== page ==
Paul-André Jacot, 1943 – 2015

Paul-André JacotPAJ
1943 – 2015

Paul-André Jacot passed away on August 14, 2015 after a losing a brave battle with a vicious illness. He is leaving a big void not only in his family but also in the derivatives industry although being retired for just about a year. My sincere condolences go to his lovely wife Anne and his children and their families. May the good memories help them in these difficult times.

Paul-André grew up in Bolligen, near Bern, but soon decided to look for challenges outside his home­town. As was customary at the time in Switzerland he spent some time in the Romandie, both to learn French and to study, which he did at the University of Geneva and completed with a banking degree. Trading soon became his fascination as he got active as a currency dealer with Citibank. This would set the stage for his view on life in general and business in particular: people are the key to success and networking is most important. In his days relying on your counterparty was of utmost importance to success – without trusting your counterparty you could not survive on the currency phones (yes – in those days the phone was the trading platform!). After working for Rouse Wood­stock and Conti Commodity for many years he co-founded FFM Financiere in 1985, a boutique for trading futures and options where he was active until 1991, when he founded his own company Derivacom, specializing in financial consulting, expert witnessing and many related matters. While he was successful in these endeavours he really set his mark in his activities as member of the Swiss Futures and Options Association (SFOA).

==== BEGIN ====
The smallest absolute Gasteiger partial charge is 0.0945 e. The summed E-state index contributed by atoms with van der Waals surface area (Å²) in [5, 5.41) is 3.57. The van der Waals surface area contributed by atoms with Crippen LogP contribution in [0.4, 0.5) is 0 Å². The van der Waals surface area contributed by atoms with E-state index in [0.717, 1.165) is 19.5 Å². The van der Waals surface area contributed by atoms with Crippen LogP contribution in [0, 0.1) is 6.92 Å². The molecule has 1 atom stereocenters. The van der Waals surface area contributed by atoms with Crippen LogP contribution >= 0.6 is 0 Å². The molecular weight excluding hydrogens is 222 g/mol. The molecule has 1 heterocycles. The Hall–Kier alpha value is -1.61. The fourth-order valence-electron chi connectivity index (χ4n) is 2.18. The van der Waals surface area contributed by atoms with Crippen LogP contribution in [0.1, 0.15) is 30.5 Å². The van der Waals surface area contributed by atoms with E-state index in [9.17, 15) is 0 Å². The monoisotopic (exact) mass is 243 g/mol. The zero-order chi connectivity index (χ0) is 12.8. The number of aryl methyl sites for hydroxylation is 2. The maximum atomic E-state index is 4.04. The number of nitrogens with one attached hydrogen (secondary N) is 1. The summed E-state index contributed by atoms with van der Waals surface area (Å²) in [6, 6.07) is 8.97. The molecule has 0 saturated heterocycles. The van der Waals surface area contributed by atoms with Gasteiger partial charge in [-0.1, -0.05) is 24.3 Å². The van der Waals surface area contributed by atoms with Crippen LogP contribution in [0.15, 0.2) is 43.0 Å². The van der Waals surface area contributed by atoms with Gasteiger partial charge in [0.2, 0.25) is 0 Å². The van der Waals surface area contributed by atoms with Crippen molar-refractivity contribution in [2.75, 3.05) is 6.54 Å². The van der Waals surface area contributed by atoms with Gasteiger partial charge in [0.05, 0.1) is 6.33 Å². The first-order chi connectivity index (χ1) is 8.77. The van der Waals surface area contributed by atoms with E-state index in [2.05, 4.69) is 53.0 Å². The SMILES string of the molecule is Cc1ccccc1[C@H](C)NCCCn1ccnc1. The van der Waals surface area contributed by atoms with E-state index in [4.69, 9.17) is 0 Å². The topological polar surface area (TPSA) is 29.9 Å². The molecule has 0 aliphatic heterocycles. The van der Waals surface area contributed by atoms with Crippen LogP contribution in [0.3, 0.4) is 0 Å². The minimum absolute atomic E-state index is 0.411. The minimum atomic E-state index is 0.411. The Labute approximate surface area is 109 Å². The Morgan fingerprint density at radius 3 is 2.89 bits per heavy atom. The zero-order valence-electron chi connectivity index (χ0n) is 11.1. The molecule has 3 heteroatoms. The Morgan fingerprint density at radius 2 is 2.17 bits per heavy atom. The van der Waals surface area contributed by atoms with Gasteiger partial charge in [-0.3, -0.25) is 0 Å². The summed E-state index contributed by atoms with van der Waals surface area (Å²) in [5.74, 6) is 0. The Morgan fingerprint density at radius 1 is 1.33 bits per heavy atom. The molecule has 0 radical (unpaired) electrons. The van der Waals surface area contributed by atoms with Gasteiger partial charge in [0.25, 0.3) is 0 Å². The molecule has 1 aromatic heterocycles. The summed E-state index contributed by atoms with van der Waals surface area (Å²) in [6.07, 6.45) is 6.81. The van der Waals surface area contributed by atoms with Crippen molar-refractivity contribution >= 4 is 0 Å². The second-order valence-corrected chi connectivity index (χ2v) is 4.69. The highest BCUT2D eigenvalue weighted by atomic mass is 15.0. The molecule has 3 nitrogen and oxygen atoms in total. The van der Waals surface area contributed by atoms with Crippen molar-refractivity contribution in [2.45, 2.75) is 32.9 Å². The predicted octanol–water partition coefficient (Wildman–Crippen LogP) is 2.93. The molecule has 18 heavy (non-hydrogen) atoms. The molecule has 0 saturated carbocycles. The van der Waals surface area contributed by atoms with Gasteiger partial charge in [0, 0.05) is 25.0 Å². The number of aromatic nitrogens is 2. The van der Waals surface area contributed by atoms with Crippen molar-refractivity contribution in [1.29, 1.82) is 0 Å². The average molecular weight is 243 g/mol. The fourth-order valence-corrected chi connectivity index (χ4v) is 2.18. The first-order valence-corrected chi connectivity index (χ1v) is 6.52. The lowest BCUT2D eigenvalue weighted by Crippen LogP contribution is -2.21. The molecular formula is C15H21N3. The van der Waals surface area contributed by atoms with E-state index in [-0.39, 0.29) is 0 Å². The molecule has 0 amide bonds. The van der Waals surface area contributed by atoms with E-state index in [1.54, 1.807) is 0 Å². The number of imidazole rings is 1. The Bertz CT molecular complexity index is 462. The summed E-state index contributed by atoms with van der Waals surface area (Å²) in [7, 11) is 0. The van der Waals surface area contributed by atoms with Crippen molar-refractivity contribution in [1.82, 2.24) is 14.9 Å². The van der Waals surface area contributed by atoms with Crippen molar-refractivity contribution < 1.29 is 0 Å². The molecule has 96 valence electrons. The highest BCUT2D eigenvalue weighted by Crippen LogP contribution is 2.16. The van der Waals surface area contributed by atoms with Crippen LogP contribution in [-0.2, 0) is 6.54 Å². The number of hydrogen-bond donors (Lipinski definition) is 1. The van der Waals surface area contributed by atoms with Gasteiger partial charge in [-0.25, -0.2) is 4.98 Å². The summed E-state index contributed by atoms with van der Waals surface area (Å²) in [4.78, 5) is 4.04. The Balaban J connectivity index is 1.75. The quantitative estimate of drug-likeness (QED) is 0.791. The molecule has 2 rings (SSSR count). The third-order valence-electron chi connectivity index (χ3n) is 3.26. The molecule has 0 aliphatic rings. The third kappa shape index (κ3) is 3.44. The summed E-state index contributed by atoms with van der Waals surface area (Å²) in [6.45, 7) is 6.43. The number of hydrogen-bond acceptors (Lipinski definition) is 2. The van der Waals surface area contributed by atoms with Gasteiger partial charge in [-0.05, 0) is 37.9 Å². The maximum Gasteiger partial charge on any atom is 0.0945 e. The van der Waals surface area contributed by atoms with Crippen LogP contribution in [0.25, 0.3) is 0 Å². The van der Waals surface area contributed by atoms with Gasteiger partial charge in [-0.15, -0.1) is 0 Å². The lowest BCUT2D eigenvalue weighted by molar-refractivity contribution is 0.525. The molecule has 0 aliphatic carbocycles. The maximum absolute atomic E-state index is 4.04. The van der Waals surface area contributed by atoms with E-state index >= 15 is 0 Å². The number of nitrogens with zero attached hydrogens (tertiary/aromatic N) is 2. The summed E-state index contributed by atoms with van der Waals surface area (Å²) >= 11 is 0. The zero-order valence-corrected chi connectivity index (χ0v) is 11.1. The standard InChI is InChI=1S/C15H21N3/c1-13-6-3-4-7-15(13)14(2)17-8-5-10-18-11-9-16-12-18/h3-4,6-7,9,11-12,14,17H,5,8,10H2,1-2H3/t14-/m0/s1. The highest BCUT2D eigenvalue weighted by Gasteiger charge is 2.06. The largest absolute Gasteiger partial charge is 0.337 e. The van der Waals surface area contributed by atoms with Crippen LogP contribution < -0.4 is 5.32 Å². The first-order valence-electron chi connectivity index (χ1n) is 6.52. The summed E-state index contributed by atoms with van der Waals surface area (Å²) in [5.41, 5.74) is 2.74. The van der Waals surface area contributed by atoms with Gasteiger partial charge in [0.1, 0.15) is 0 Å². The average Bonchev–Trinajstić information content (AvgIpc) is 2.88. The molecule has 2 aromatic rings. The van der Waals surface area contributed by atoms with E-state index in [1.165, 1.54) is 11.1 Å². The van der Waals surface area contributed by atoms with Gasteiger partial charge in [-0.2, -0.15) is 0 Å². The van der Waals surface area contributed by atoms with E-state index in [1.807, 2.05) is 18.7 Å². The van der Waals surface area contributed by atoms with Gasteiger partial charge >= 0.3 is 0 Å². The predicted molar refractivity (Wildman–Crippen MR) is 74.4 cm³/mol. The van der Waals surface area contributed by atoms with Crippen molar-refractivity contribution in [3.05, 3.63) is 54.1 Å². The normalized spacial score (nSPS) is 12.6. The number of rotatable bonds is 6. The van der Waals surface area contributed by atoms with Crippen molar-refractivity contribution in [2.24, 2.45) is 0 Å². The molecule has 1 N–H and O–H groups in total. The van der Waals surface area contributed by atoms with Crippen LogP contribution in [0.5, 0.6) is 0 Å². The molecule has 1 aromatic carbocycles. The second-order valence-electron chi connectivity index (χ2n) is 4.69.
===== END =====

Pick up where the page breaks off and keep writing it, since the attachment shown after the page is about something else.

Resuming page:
SFOA was founded in 1979 in the midst of the “futures scandal” of 1979 (a small intermezzo by todays standards, but a big thing at that time…), when in particular the silver market was manipula­ted via Swiss brokerage accounts and in general the CFTC was trying to get a hold on information out of Swiss Brokerage houses (Switzerland at that time was the European hub for trading derivatives as in many surrounding countries derivatives were subject to gambling laws…) as well as Swiss Commo­dity Dealers using the derivatives. Since the flow of information did not work a meeting was held in Bern to figure out where the problem was. It was quickly realized that the CFTC did not use airmail to send out the requests…  Also other issues could be solved at that meeting. Another thing became quickly clear – sitting at the round table makes more sense than writing letters (remember – those were the pre-e-mail days, even pre-fax! and phoning was very expensive). It was agreed to found the Swiss Commodities Association (at that time financial futures were not yet really active). Bürgenstock was chosen as the neutral meeting site and proved to be the ideal pick – a beautiful, serene place high above Lake Lucerne, a place where it was difficult for participants to leave. But it was such a beautiful place that no one minded. Many like to come via the steamboat which was an ideal way to bring them to this special place or enjoyed the cowbells, which often were the only sounds to hear in the morning. PAJ, as Paul-André was known, participated from the beginning and joined the Board in 1984, became its president and CEO in 1989. In 2001 I took over the Chairmanship at his urging but he remained CEO until 2014. A very special highlight for him was the election to the FIA Hall of Fame in 2009, which was a well deserved recognition for his work as good ambassador for the derivatives industry.